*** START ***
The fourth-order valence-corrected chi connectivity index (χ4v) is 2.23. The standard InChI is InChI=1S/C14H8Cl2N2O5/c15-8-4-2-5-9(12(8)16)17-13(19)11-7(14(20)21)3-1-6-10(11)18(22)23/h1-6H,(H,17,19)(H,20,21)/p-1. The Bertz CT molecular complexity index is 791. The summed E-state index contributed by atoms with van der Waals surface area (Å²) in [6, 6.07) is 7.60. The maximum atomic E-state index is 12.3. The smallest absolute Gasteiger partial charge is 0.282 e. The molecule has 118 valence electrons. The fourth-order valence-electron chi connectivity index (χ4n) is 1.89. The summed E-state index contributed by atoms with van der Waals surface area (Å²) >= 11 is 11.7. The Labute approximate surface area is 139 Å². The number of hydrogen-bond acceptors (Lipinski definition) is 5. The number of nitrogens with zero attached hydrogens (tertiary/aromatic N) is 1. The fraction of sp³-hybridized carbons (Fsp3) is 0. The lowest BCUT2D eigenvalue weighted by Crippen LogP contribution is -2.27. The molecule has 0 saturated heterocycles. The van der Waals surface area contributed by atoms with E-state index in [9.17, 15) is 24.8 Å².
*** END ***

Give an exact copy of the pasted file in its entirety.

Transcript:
The fourth-order valence-corrected chi connectivity index (χ4v) is 2.23. The standard InChI is InChI=1S/C14H8Cl2N2O5/c15-8-4-2-5-9(12(8)16)17-13(19)11-7(14(20)21)3-1-6-10(11)18(22)23/h1-6H,(H,17,19)(H,20,21)/p-1. The Bertz CT molecular complexity index is 791. The summed E-state index contributed by atoms with van der Waals surface area (Å²) in [6, 6.07) is 7.60. The maximum atomic E-state index is 12.3. The smallest absolute Gasteiger partial charge is 0.282 e. The molecule has 118 valence electrons. The fourth-order valence-electron chi connectivity index (χ4n) is 1.89. The summed E-state index contributed by atoms with van der Waals surface area (Å²) >= 11 is 11.7. The Labute approximate surface area is 139 Å². The number of hydrogen-bond acceptors (Lipinski definition) is 5. The number of nitrogens with zero attached hydrogens (tertiary/aromatic N) is 1. The fraction of sp³-hybridized carbons (Fsp3) is 0. The lowest BCUT2D eigenvalue weighted by Crippen LogP contribution is -2.27. The molecule has 0 saturated heterocycles. The van der Waals surface area contributed by atoms with E-state index in [9.17, 15) is 24.8 Å².